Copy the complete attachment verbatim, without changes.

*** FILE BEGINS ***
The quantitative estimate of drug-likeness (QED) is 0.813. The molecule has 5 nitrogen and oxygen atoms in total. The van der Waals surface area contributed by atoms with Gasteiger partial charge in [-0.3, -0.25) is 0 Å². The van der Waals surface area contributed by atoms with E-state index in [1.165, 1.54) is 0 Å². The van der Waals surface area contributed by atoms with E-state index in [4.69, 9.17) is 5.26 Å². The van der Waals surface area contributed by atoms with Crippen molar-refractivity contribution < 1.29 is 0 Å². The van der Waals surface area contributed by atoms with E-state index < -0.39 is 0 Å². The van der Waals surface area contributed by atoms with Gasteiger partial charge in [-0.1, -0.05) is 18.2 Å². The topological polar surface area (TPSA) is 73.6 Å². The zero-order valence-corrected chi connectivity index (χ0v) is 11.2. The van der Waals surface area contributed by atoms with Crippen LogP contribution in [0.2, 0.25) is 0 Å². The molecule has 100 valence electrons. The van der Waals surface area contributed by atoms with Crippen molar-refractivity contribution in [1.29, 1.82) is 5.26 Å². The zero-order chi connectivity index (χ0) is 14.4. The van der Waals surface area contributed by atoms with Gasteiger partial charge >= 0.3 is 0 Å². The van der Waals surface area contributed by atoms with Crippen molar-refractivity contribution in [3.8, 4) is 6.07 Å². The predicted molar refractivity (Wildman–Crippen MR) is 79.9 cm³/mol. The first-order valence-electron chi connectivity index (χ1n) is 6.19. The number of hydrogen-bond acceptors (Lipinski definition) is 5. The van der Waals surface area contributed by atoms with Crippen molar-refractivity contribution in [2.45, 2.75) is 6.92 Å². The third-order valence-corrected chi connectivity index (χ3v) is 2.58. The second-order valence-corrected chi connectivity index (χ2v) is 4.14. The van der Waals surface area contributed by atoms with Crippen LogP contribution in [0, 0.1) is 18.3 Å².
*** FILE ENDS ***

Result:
The quantitative estimate of drug-likeness (QED) is 0.813. The molecule has 5 nitrogen and oxygen atoms in total. The van der Waals surface area contributed by atoms with Gasteiger partial charge in [-0.3, -0.25) is 0 Å². The van der Waals surface area contributed by atoms with E-state index in [1.165, 1.54) is 0 Å². The van der Waals surface area contributed by atoms with E-state index in [4.69, 9.17) is 5.26 Å². The van der Waals surface area contributed by atoms with Crippen molar-refractivity contribution < 1.29 is 0 Å². The van der Waals surface area contributed by atoms with E-state index < -0.39 is 0 Å². The van der Waals surface area contributed by atoms with Gasteiger partial charge in [-0.1, -0.05) is 18.2 Å². The topological polar surface area (TPSA) is 73.6 Å². The zero-order valence-corrected chi connectivity index (χ0v) is 11.2. The van der Waals surface area contributed by atoms with Crippen LogP contribution in [0.2, 0.25) is 0 Å². The molecule has 100 valence electrons. The van der Waals surface area contributed by atoms with Crippen molar-refractivity contribution in [1.29, 1.82) is 5.26 Å². The zero-order chi connectivity index (χ0) is 14.4. The van der Waals surface area contributed by atoms with Gasteiger partial charge >= 0.3 is 0 Å². The van der Waals surface area contributed by atoms with Crippen molar-refractivity contribution in [3.8, 4) is 6.07 Å². The predicted molar refractivity (Wildman–Crippen MR) is 79.9 cm³/mol. The first-order valence-electron chi connectivity index (χ1n) is 6.19. The number of hydrogen-bond acceptors (Lipinski definition) is 5. The van der Waals surface area contributed by atoms with Crippen molar-refractivity contribution in [2.45, 2.75) is 6.92 Å². The third-order valence-corrected chi connectivity index (χ3v) is 2.58. The second-order valence-corrected chi connectivity index (χ2v) is 4.14. The van der Waals surface area contributed by atoms with Crippen LogP contribution in [0, 0.1) is 18.3 Å².